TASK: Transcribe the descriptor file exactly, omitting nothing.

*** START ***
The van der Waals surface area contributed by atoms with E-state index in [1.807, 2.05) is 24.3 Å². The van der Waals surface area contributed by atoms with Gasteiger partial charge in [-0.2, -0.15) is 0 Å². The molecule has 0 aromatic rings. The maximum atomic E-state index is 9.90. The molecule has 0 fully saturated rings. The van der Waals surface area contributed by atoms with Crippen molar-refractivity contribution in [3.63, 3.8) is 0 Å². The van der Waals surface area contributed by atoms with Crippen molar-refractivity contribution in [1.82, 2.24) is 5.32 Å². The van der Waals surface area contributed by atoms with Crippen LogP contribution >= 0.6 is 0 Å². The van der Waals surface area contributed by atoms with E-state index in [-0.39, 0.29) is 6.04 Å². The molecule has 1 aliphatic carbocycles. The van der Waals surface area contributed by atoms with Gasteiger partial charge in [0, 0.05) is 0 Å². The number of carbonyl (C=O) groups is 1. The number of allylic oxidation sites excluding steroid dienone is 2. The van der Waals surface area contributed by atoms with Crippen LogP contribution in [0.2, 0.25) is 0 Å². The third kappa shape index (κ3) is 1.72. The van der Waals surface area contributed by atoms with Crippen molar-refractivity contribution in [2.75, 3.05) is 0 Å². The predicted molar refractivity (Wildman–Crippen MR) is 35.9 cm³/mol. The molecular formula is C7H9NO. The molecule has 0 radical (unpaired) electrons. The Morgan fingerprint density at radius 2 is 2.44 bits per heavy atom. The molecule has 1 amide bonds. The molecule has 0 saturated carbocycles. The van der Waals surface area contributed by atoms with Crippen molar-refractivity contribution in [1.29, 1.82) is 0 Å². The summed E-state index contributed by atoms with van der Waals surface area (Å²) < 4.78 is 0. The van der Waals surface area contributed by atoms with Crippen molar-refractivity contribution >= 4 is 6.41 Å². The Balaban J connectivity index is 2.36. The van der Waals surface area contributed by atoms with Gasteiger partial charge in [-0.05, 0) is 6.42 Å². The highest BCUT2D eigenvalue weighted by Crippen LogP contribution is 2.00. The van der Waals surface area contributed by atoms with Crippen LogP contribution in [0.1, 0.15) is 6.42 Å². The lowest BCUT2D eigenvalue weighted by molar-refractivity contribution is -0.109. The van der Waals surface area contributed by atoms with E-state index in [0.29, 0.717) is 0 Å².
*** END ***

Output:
The van der Waals surface area contributed by atoms with E-state index in [1.807, 2.05) is 24.3 Å². The van der Waals surface area contributed by atoms with Gasteiger partial charge in [-0.2, -0.15) is 0 Å². The molecule has 0 aromatic rings. The maximum atomic E-state index is 9.90. The molecule has 0 fully saturated rings. The van der Waals surface area contributed by atoms with Crippen molar-refractivity contribution in [3.63, 3.8) is 0 Å². The van der Waals surface area contributed by atoms with Crippen molar-refractivity contribution in [1.82, 2.24) is 5.32 Å². The van der Waals surface area contributed by atoms with Crippen LogP contribution >= 0.6 is 0 Å². The van der Waals surface area contributed by atoms with E-state index in [-0.39, 0.29) is 6.04 Å². The molecule has 1 aliphatic carbocycles. The van der Waals surface area contributed by atoms with Gasteiger partial charge in [0, 0.05) is 0 Å². The number of carbonyl (C=O) groups is 1. The number of allylic oxidation sites excluding steroid dienone is 2. The van der Waals surface area contributed by atoms with Crippen LogP contribution in [0.2, 0.25) is 0 Å². The third kappa shape index (κ3) is 1.72. The van der Waals surface area contributed by atoms with Crippen molar-refractivity contribution in [2.75, 3.05) is 0 Å². The predicted molar refractivity (Wildman–Crippen MR) is 35.9 cm³/mol. The molecular formula is C7H9NO. The molecule has 0 radical (unpaired) electrons. The Morgan fingerprint density at radius 2 is 2.44 bits per heavy atom. The molecule has 1 amide bonds. The molecule has 0 saturated carbocycles. The van der Waals surface area contributed by atoms with Crippen molar-refractivity contribution in [1.29, 1.82) is 0 Å². The summed E-state index contributed by atoms with van der Waals surface area (Å²) < 4.78 is 0. The van der Waals surface area contributed by atoms with Crippen molar-refractivity contribution >= 4 is 6.41 Å². The Balaban J connectivity index is 2.36. The van der Waals surface area contributed by atoms with Gasteiger partial charge in [-0.05, 0) is 6.42 Å². The highest BCUT2D eigenvalue weighted by Crippen LogP contribution is 2.00. The van der Waals surface area contributed by atoms with Crippen LogP contribution in [0.1, 0.15) is 6.42 Å². The lowest BCUT2D eigenvalue weighted by molar-refractivity contribution is -0.109. The van der Waals surface area contributed by atoms with E-state index in [0.29, 0.717) is 0 Å².